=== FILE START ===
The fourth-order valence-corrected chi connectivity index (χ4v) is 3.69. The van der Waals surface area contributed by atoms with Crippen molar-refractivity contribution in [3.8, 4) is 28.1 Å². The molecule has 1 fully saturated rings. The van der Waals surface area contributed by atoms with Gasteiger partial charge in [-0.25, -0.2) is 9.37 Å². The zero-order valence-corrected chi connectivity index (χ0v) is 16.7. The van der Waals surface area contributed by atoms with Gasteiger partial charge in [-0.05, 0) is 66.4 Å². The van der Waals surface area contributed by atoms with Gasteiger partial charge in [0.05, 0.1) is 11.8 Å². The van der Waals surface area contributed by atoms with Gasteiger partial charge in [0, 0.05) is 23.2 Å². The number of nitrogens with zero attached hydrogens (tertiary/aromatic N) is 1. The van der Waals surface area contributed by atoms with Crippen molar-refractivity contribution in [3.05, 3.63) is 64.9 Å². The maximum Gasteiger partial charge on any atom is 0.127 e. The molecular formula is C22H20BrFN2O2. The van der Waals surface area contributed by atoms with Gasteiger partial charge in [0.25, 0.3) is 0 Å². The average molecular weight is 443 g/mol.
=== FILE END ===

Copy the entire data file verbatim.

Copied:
The fourth-order valence-corrected chi connectivity index (χ4v) is 3.69. The van der Waals surface area contributed by atoms with Crippen molar-refractivity contribution in [3.8, 4) is 28.1 Å². The molecule has 1 fully saturated rings. The van der Waals surface area contributed by atoms with Gasteiger partial charge in [-0.25, -0.2) is 9.37 Å². The zero-order valence-corrected chi connectivity index (χ0v) is 16.7. The van der Waals surface area contributed by atoms with Gasteiger partial charge in [-0.05, 0) is 66.4 Å². The van der Waals surface area contributed by atoms with Gasteiger partial charge in [0.05, 0.1) is 11.8 Å². The van der Waals surface area contributed by atoms with Gasteiger partial charge in [0, 0.05) is 23.2 Å². The number of nitrogens with zero attached hydrogens (tertiary/aromatic N) is 1. The van der Waals surface area contributed by atoms with Crippen molar-refractivity contribution in [3.05, 3.63) is 64.9 Å². The maximum Gasteiger partial charge on any atom is 0.127 e. The molecular formula is C22H20BrFN2O2. The van der Waals surface area contributed by atoms with Gasteiger partial charge in [0.25, 0.3) is 0 Å². The average molecular weight is 443 g/mol.